Tiger's search for new coach begins after Foley split

By Rex HoggardAugust 25, 2014, 8:47 pm

In the three months between the time Tiger Woods split with then-swing coach Hank Haney and began working with Sean Foley in 2010, the former world No. 1 played just five events. But it was clear, at least to Tiger, that he needed the proverbial second set of eyes.

In the wake of Monday’s news that Woods split with Foley the new elephant in the room has become “what is next” for the man with the most scrutinized golf swing in the history of the game?

“Presently, I do not have a coach, and there is no timetable for hiring one,” Woods said in a statement posted Monday on his website.

Whether Woods reaches the same epiphany now that he did in 2010 remains to be seen. What is certain is that his list of potential new swing coaches is starting to dwindle.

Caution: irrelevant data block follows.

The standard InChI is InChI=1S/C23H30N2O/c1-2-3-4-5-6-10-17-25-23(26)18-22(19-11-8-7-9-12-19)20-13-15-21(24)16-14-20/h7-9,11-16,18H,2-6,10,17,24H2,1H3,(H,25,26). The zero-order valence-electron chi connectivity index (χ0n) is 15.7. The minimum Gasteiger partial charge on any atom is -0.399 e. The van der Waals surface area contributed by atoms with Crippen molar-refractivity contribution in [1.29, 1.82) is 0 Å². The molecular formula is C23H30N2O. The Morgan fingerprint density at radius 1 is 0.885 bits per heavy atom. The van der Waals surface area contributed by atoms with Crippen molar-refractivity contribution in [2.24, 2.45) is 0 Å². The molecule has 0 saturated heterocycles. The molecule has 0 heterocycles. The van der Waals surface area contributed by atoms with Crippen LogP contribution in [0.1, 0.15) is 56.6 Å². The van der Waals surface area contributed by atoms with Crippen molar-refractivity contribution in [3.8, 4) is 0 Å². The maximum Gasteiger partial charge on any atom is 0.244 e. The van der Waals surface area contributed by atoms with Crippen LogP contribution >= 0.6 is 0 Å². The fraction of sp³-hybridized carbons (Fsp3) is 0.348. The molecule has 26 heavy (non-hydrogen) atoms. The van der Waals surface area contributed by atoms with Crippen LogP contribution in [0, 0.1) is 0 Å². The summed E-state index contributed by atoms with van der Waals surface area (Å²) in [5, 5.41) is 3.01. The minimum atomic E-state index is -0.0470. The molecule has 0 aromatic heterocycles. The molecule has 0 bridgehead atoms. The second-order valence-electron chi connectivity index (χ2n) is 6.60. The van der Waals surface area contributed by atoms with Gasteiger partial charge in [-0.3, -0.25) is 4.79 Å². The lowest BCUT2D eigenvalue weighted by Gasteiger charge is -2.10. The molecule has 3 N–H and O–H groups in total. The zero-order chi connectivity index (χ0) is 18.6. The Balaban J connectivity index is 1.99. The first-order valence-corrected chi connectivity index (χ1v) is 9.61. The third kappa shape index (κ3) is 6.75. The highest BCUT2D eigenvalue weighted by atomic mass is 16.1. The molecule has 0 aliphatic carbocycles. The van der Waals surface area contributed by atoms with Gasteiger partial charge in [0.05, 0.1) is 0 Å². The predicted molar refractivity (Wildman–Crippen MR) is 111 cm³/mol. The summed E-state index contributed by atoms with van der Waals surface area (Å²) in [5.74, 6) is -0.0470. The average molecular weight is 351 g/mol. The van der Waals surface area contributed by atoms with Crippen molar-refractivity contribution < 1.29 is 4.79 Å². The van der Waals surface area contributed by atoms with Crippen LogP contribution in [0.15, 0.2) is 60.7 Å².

The social media consensus is that Woods – who was injured for much of 2014 and failed to post a single top-20 finish in seven events – should reunite with Butch Harmon, who he worked with from August 1993 through August 2002. That, however, isn’t going to happen.

“No I would not (reunite with Woods), and he’s not going to call and ask,” Harmon told GolfChannel.com on Monday.

Although Harmon maintains a monsoon of respect for everything Woods has accomplished, he’s also well aware of the demands of being Tiger’s swing coach and neither party is interested in a reunion tour. The same could be said for Haney, whose 2013 book “The Big Miss” did not sit well with Woods, and Foley.

“Nothing lasts forever,” Harmon figured.

Although there is no shortage of possible candidates after Harmon, finding the right fit for Woods, who has shown a growing affinity for TrackMan technology and a more scientific approach to the golf swing, is an exercise in competing interest.

Among the short list of possible replacements after Harmon it seems that Chuck Cook – who was ranked among the top 50 teachers last year by Golf Digest and whose Tour stable includes Jason Dufner, Keegan Bradley and Luke Donald – has emerged as an early favorite.